24/1 - Ferdinando Rossi Lectures on Neuroscience, ospite Enrico Cherubini, EBRI
Giovedì 24 gennaio - ore 14:00
Università di Torino - Aula Magna G. Levi, Istituto di Anatomia
Corso Massimo D’Azeglio 52 - Torino
Ingresso libero fino a esaurimento dei posti disponibili
A cinque anni dalla sua scomparsa, un ricordo del neuroscienziato, docente e fondatore della SSST.
Alessandro Vercelli, Direttore scientifico del Neuroscience Institute Cavalieri Ottolenghi - Università di Torino
Alessandro Mauro, Direttore del Dipartimento di Neuroscienze Rita Levi-Montalcini dell’Università di Torino
Michele Graziadei, Vice presidente della Scuola di Studi Superiori Ferdinando Rossi dell’Università di Torino
GABAergic synapses as possible targets of Autism Spectrum Disorders
Enrico Cherubini, Direttore scientifico dell’European Brain Research Institute (EBRI), Roma
Early in postnatal life, y-aminobutyric acid (GABA), the primary inhibitory transmitter in adulthood, excites targeted neurons by an outwardly directed flux ofchloride which results from the unbalance between thecation–chloride cotransporters NKCC1 and KCC2, involved in chloride uptake and extrusion, respectively. The depolarizing action of GABA leads to intracellular calcium rise through voltage-dependent calcium channels and/or N-methyl-D-aspartate receptors. GABA-mediated calcium signals regulate a variety of developmental processes from cell proliferation migration, differentiation, synapse maturation, and neuronal wiring. Therefore, it is not surprising that some forms of neuro-developmental disorders such as autism spectrum disorders (ASDs) are associated with alterations of GABAergic signaling and impairment of the excitatory/inhibitory balance within selective neuronal circuits.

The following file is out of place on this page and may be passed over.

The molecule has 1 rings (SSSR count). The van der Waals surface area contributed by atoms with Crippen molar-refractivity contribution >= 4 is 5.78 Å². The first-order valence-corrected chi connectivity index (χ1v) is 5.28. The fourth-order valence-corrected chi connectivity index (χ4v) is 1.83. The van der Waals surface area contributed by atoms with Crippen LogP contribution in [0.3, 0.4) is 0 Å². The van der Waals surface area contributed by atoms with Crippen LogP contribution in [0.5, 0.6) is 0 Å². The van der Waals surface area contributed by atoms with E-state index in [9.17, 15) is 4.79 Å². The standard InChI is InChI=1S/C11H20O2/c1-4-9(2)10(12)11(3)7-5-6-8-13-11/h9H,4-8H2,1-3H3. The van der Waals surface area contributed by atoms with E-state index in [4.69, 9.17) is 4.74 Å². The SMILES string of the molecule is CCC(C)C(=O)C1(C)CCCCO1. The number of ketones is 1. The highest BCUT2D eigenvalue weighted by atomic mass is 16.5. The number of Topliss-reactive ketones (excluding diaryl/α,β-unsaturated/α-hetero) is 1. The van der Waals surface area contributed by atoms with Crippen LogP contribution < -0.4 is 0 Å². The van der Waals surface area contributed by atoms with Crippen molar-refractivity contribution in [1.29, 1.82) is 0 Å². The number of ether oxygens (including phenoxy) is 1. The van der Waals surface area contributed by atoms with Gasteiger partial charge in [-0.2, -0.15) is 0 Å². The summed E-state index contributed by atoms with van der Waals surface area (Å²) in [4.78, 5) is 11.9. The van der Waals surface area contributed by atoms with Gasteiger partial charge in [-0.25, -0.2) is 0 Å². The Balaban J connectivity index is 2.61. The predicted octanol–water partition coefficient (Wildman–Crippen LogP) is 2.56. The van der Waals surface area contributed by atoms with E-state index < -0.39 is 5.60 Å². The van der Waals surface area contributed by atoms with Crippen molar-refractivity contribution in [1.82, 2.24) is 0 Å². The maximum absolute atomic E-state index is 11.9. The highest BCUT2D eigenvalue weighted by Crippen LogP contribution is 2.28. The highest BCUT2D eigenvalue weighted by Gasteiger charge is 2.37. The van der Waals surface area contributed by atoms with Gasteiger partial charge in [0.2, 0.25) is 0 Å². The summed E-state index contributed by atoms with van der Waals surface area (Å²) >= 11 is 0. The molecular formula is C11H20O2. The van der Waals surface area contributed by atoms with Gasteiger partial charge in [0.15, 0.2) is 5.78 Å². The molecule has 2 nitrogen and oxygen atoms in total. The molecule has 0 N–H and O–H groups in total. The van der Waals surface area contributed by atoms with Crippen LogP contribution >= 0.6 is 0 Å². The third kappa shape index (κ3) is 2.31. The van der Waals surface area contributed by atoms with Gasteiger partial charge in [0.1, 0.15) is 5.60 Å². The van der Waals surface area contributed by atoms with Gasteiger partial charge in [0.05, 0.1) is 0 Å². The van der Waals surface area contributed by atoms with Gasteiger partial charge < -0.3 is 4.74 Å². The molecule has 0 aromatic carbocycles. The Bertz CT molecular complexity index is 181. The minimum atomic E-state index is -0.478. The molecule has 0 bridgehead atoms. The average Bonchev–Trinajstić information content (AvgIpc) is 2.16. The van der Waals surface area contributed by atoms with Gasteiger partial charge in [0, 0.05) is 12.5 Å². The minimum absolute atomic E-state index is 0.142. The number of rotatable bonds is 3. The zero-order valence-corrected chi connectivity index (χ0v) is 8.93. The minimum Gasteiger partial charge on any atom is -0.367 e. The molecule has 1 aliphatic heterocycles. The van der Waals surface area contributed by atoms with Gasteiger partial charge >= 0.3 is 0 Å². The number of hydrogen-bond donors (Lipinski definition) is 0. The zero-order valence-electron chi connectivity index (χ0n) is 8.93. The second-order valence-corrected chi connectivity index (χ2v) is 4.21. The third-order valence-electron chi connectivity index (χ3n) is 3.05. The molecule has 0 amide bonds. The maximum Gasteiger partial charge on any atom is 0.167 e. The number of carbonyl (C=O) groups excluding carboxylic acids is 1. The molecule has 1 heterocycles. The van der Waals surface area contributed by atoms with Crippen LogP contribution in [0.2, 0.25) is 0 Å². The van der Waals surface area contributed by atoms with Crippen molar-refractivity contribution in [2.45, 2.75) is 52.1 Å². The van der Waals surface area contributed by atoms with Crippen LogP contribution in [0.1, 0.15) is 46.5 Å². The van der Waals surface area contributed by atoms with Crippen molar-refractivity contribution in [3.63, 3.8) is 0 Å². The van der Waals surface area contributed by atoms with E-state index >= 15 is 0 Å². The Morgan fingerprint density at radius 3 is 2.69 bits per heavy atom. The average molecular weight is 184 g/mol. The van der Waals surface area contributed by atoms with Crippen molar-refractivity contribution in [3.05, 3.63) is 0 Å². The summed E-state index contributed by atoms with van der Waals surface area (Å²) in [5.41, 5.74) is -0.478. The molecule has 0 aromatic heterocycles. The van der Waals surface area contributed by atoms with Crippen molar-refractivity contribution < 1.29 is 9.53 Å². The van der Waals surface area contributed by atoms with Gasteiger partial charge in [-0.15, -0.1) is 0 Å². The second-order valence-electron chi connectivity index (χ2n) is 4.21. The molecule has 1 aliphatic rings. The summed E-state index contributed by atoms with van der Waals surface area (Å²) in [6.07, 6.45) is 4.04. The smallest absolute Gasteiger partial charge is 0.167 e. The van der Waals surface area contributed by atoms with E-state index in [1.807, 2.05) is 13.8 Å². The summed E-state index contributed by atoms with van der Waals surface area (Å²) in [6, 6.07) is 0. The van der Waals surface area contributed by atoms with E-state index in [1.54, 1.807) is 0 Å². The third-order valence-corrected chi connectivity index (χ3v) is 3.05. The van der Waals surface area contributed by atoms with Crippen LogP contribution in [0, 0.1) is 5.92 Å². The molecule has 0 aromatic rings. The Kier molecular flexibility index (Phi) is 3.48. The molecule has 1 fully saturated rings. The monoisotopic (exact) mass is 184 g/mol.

ASDs comprise a heterogeneous group of neuro-developmental disorders, mainly of genetic origin, characterized by impaired social interactions, communications deficits, stereotyped and repetitive behaviors. In rare cases, monogenic heritable forms, associated with single mutations in genes involved in synaptic function have been identified. One of these, the R451C mutation of the gene encoding for Neuroligin3 (NLG3), has been found in patients with familial forms of ASDs. NLGs are postsynaptic adhesion molecules that interacting with their presynaptic partners neurexins ensure trans-synaptic signaling and synapse’s stability. Animals carrying this mutation (NL3R451C knock-in mice) exhibit impaired social behavior, reminiscent of those observed in ASD patients. In addition these mice present major alterations in GABAergic signaling and synaptic plasticity processes.